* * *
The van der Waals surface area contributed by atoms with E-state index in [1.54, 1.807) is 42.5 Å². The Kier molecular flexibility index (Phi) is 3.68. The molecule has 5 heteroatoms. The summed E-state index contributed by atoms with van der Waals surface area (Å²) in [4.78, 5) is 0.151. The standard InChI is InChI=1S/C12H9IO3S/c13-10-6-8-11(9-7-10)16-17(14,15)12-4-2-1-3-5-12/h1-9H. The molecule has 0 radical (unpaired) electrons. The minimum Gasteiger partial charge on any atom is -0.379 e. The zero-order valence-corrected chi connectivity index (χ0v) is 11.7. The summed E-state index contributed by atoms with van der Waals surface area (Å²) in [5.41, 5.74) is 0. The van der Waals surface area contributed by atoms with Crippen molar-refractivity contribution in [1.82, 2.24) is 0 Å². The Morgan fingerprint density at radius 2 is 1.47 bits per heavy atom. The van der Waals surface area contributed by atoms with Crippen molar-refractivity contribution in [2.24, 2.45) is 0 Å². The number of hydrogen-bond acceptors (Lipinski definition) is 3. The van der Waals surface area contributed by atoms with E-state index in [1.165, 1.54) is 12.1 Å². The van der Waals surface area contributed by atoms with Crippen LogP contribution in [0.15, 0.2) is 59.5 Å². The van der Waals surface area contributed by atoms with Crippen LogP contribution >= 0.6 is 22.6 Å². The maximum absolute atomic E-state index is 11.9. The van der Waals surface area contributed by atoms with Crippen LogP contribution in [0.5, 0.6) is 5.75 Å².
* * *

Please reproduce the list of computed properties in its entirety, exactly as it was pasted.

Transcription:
The van der Waals surface area contributed by atoms with E-state index in [1.54, 1.807) is 42.5 Å². The Kier molecular flexibility index (Phi) is 3.68. The molecule has 5 heteroatoms. The summed E-state index contributed by atoms with van der Waals surface area (Å²) in [4.78, 5) is 0.151. The standard InChI is InChI=1S/C12H9IO3S/c13-10-6-8-11(9-7-10)16-17(14,15)12-4-2-1-3-5-12/h1-9H. The molecule has 0 radical (unpaired) electrons. The minimum Gasteiger partial charge on any atom is -0.379 e. The zero-order valence-corrected chi connectivity index (χ0v) is 11.7. The summed E-state index contributed by atoms with van der Waals surface area (Å²) in [5.41, 5.74) is 0. The van der Waals surface area contributed by atoms with Crippen molar-refractivity contribution in [1.82, 2.24) is 0 Å². The Morgan fingerprint density at radius 2 is 1.47 bits per heavy atom. The van der Waals surface area contributed by atoms with Crippen molar-refractivity contribution in [2.24, 2.45) is 0 Å². The number of hydrogen-bond acceptors (Lipinski definition) is 3. The van der Waals surface area contributed by atoms with E-state index in [1.165, 1.54) is 12.1 Å². The van der Waals surface area contributed by atoms with Crippen LogP contribution in [0.15, 0.2) is 59.5 Å². The van der Waals surface area contributed by atoms with Crippen LogP contribution >= 0.6 is 22.6 Å². The maximum absolute atomic E-state index is 11.9. The van der Waals surface area contributed by atoms with Crippen LogP contribution in [0.5, 0.6) is 5.75 Å².